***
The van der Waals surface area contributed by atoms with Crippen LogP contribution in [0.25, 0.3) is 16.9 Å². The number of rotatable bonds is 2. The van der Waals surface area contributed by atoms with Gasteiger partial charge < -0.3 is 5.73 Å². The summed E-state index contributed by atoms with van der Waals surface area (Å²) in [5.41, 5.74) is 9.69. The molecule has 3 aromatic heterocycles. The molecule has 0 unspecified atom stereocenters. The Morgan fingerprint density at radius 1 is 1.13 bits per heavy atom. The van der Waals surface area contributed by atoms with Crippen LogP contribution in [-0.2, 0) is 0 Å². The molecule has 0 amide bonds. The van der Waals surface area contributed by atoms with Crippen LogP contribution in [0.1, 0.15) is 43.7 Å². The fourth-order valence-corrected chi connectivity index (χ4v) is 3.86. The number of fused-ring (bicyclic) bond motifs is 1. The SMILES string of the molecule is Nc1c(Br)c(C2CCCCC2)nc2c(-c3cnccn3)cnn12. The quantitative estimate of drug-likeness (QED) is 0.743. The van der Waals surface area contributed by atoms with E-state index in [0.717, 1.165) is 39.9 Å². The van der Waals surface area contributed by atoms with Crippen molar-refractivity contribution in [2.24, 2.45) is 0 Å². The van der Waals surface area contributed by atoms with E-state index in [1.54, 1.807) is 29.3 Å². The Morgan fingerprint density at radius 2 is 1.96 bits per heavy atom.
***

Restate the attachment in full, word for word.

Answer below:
The van der Waals surface area contributed by atoms with Crippen LogP contribution in [0.25, 0.3) is 16.9 Å². The number of rotatable bonds is 2. The van der Waals surface area contributed by atoms with Gasteiger partial charge < -0.3 is 5.73 Å². The summed E-state index contributed by atoms with van der Waals surface area (Å²) in [5.41, 5.74) is 9.69. The molecule has 3 aromatic heterocycles. The molecule has 0 unspecified atom stereocenters. The Morgan fingerprint density at radius 1 is 1.13 bits per heavy atom. The van der Waals surface area contributed by atoms with Crippen LogP contribution in [-0.2, 0) is 0 Å². The molecule has 0 amide bonds. The van der Waals surface area contributed by atoms with Crippen LogP contribution in [0.1, 0.15) is 43.7 Å². The fourth-order valence-corrected chi connectivity index (χ4v) is 3.86. The number of fused-ring (bicyclic) bond motifs is 1. The SMILES string of the molecule is Nc1c(Br)c(C2CCCCC2)nc2c(-c3cnccn3)cnn12. The quantitative estimate of drug-likeness (QED) is 0.743. The van der Waals surface area contributed by atoms with E-state index in [0.717, 1.165) is 39.9 Å². The van der Waals surface area contributed by atoms with Crippen molar-refractivity contribution in [2.24, 2.45) is 0 Å². The van der Waals surface area contributed by atoms with E-state index in [1.54, 1.807) is 29.3 Å². The Morgan fingerprint density at radius 2 is 1.96 bits per heavy atom.